Ordrup: Seven Spaces of Technology & School Environments Embodied
Peter Clausen, Chairman of the School Board at Ordrup in Gentofte, Denmark, a parent in the school design process, describes the multiple-space school. This place is the Seven Spaces of School Design embodied.
It's designed around the fact that students can find out facts on their own, and that teachers' best role is as guide. It is totally centred around the individual, "where teachers address the students as individuals and not as a mass." The building contrives against any such pedagogical attempt.
There are nooks and crannies everywhere, real secret spaces for doing some quiet "absorption" away from the crowd:
Raised platforms are there for blue sky thinking, there are participative wells in which students can sit and discuss:
This school really is based around the premise that we cannot have differentiated teaching without differentiated rooms. I really like the more secret spaces, right, that are reminiscent of a cosy personal homework space in a child's bedroom, rather than a classroom for the masses.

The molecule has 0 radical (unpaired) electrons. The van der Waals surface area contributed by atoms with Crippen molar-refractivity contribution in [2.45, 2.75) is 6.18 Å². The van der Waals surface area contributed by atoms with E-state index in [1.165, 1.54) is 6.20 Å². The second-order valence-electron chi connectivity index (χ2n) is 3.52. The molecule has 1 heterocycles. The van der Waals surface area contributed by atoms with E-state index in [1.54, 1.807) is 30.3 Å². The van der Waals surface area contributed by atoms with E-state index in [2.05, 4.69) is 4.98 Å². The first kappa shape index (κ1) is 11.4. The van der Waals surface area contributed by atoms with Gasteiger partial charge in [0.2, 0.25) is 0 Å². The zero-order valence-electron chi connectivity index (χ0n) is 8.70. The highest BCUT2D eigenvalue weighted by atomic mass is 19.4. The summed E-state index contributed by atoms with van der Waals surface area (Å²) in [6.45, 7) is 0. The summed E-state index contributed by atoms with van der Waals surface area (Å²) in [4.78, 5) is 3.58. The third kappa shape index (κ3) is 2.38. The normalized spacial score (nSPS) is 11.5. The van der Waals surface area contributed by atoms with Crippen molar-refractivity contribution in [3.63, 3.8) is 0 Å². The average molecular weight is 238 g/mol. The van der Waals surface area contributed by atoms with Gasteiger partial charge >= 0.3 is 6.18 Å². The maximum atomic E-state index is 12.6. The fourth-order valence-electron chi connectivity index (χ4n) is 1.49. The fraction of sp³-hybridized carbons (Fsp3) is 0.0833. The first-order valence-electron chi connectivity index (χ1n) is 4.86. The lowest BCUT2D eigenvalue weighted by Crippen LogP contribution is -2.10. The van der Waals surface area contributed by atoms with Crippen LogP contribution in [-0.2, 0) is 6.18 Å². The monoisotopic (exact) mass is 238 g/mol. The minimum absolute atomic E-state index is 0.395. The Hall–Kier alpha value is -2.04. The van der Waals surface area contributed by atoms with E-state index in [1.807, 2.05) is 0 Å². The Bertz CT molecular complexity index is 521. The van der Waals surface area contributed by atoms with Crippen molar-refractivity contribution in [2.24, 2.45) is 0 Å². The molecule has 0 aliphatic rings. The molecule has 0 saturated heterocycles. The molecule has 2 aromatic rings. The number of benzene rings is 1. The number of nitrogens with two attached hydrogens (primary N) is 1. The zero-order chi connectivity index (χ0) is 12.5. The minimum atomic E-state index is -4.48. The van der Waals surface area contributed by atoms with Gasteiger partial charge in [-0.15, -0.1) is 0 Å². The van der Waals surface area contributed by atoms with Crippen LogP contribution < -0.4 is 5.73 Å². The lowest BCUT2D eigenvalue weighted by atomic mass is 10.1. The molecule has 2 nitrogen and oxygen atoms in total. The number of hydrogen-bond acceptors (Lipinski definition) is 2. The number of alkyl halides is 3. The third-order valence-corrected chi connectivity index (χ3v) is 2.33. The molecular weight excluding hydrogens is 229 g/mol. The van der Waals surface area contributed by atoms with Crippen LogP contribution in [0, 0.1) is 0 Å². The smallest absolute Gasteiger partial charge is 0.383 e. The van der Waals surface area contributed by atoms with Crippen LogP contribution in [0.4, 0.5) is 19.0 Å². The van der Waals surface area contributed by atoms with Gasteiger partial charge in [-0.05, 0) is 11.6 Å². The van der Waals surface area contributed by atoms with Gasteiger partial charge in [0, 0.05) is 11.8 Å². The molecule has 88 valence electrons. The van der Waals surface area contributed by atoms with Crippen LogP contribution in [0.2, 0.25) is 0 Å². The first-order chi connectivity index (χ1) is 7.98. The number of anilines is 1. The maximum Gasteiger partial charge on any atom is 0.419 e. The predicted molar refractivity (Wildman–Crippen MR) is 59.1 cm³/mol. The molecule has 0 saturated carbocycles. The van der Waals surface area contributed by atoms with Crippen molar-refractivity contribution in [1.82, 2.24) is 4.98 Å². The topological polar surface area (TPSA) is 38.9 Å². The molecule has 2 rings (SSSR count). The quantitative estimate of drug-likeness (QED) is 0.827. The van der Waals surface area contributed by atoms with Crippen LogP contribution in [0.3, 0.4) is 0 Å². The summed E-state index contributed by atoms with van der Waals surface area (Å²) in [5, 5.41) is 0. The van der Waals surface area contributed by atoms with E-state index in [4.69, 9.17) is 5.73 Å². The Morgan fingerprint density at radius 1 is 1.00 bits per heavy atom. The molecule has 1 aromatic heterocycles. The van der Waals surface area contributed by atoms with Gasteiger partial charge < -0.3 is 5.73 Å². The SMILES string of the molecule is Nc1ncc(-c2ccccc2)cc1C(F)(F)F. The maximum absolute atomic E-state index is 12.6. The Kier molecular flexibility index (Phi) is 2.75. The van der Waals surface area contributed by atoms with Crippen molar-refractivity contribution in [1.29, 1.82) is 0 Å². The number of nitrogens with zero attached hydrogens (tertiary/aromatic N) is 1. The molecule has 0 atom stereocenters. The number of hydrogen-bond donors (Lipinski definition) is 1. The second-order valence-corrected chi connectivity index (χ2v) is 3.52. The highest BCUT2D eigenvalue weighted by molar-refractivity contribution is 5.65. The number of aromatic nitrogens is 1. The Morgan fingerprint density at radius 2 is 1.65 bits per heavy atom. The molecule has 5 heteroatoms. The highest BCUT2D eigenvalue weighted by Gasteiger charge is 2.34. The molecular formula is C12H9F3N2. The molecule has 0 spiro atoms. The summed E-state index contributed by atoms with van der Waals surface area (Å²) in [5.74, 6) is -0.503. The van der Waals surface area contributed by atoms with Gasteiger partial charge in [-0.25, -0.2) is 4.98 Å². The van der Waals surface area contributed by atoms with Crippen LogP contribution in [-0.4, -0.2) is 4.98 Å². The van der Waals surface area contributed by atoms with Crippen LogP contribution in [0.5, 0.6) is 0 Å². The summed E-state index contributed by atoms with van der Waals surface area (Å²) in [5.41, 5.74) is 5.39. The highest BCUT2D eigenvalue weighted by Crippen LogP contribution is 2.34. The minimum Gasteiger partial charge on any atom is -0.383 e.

From Jeff Lackney's super School Design Studio blog:
The design, created by Bosch and Fjord, is based in three concepts, ‘peace & absorption’, ‘discussion & cooperation’ and ’security & presence’, that will separate the individual areas in distinct functions and create new rooms for learning. By separating the activities and creating varied rooms space is created for dissimilarity in both teaching and play where the learning situation will be optimized.
Take five minutes out to watch the video and, if you're keen to discuss how school design could be the one technology we're not spending enough time looking at, join in a live webchat with myself and Ian Fordham, Deputy Director of the British Council for School Environments, and co-founder of the Centre for School Design in London, on just the topic.